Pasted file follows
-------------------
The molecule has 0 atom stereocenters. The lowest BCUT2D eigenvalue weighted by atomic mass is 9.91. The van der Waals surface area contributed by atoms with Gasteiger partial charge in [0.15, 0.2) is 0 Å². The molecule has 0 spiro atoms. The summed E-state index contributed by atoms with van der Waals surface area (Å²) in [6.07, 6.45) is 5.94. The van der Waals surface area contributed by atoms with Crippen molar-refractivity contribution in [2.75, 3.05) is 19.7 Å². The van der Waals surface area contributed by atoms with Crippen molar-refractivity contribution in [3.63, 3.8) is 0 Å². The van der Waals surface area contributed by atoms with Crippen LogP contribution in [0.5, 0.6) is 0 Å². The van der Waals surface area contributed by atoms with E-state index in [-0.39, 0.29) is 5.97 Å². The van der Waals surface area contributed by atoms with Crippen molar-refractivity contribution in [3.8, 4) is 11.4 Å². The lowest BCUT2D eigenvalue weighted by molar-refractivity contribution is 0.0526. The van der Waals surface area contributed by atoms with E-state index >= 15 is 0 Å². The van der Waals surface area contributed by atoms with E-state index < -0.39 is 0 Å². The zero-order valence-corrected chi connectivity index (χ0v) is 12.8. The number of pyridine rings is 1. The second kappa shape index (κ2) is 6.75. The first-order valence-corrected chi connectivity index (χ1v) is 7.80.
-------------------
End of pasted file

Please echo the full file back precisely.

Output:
The molecule has 0 atom stereocenters. The lowest BCUT2D eigenvalue weighted by atomic mass is 9.91. The van der Waals surface area contributed by atoms with Gasteiger partial charge in [0.15, 0.2) is 0 Å². The molecule has 0 spiro atoms. The summed E-state index contributed by atoms with van der Waals surface area (Å²) in [6.07, 6.45) is 5.94. The van der Waals surface area contributed by atoms with Crippen molar-refractivity contribution in [2.75, 3.05) is 19.7 Å². The van der Waals surface area contributed by atoms with Crippen molar-refractivity contribution in [3.63, 3.8) is 0 Å². The van der Waals surface area contributed by atoms with Crippen LogP contribution in [0.5, 0.6) is 0 Å². The van der Waals surface area contributed by atoms with E-state index in [-0.39, 0.29) is 5.97 Å². The van der Waals surface area contributed by atoms with Crippen molar-refractivity contribution in [3.8, 4) is 11.4 Å². The lowest BCUT2D eigenvalue weighted by molar-refractivity contribution is 0.0526. The van der Waals surface area contributed by atoms with E-state index >= 15 is 0 Å². The van der Waals surface area contributed by atoms with E-state index < -0.39 is 0 Å². The zero-order valence-corrected chi connectivity index (χ0v) is 12.8. The number of pyridine rings is 1. The second kappa shape index (κ2) is 6.75. The first-order valence-corrected chi connectivity index (χ1v) is 7.80.